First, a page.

This year, online retailers, like Gymshark, have released plans to take their online success to physical retail. These brands adapted successfully enough online that they’re confident their customers will follow them offline too. Similarly, click-and-collect has remained a preference for many shoppers even though physical stores have reopened.
Omnichannel shopping will remain very much alive and well into 2022.
Next year, I think we’ll see more marketers making sure their customers get a consistent experience with their brand wherever they choose to shop. The success of this will depend on how well retailers integrate all their tools and messaging so customers feel recognized and rewarded across every interaction.
We’re already seeing some brands unite the online and offline experience by rewarding loyalty points for completing in-store activities. Astrid & Miyu give points every time a customer comes into the store and recycles old jewelry. They can then use these points on future online purchases.
Conscious consumerism isn’t going anywhere. Shoppers will continue to engage with and buy from brands based on what they represent – for example, whether or not they’re eco-friendly.
Even over Black Friday this year, consumers responded well to brands that offered rewards that let them donate to charities. These custom rewards were claimed 4x more over the weekend compared to a regular weekend. Plus, 62% of customers say they would join a loyalty program if they knew the rewards had a positive impact on causes they cared about.
Next year, we’re going to see more brands speak up about their values (for example, if they support a charity) as a way to connect with customers emotionally.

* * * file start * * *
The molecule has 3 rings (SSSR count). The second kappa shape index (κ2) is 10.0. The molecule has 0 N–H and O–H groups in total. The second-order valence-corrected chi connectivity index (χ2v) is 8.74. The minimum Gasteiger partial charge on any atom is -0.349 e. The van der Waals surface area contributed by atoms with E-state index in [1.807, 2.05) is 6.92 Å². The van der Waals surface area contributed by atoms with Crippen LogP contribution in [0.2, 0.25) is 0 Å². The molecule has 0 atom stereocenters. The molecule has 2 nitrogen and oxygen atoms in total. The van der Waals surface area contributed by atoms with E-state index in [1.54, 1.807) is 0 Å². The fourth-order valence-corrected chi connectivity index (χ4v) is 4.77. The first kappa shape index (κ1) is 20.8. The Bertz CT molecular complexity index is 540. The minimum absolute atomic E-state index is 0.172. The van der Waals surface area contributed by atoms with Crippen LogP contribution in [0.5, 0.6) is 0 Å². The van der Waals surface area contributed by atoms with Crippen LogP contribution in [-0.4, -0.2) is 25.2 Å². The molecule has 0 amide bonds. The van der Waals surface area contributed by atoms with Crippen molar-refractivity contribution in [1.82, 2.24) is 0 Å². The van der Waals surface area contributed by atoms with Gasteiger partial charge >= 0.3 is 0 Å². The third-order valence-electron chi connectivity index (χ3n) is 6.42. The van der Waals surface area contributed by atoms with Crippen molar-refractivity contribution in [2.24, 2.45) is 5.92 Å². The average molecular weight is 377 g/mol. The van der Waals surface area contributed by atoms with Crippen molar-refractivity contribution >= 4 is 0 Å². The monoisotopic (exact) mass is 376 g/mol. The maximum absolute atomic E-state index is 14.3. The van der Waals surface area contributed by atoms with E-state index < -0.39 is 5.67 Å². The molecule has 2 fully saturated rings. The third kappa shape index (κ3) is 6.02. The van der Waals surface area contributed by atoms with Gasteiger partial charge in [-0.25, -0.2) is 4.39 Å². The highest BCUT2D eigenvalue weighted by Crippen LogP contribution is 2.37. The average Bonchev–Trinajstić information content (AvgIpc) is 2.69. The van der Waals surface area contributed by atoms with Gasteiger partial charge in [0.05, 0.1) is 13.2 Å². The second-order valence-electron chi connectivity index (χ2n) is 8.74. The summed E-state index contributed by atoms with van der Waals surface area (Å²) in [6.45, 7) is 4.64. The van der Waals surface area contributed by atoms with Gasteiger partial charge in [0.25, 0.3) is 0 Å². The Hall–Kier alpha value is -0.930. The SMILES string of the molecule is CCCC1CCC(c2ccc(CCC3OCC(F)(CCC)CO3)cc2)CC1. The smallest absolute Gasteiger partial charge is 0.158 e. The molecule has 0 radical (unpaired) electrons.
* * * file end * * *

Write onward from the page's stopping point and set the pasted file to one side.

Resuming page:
For example, health and wellness brand, Wild Nutrition, lets their customers claim their loyalty points in exchange for the brand planting five trees in Rwanda or giving a donation to Plastic Oceans UK on their behalf.
Tessa Smart, Customer Case Specialist at Wild Nutrition
With the cost of digital advertising still rising, I think we’ll see more brands shift their budget to include activity focussed around their brand values in 2022.
We may see brands diversifying their use of channels like TikTok, Instagram, and Facebook away from acquisition-based messaging. Instead, they may move towards using these channels to deliver more brand-based messaging that retains and builds up the loyalty of their most valuable customers.
This would be achieved by launching more brand-based digital ads that showcase brand values. Content explaining the charitable initiatives the brand supports or reviews created by their customer community would work well here.
Or, brands will run more digital ads that retarget existing customers and remind them of the extra value they get for being a repeat customer or referring friends.
By shifting the focus of their digital ads, brands could see a greater return on ad spend as they’re engaging customers that already know them. Plus, they’ll be using the channel to build stronger relationships with new customers that are built on emotional alignment, rather than one-time purchases.
While the challenges of 2021 will almost certainly trickle through to 2022, I believe these changes are going to motivate more brands to experiment with what business-as-usual means to them.
We’re going to see more retailers prioritize customer experiences and emotional connections over sales-focused messaging. And we’ll see more marketers take the time to really get to know their customers. By pivoting their approaches, more brands will retain customers for longer, giving them a greater CLTV that can be invested back into whatever 2022 throws at them.
Want to read about some of the brands that have focussed on customer experiences and relationships this year? Download the LoyaltyLion Hall of Fame to see the loyalty marketers who have been doing all this and more.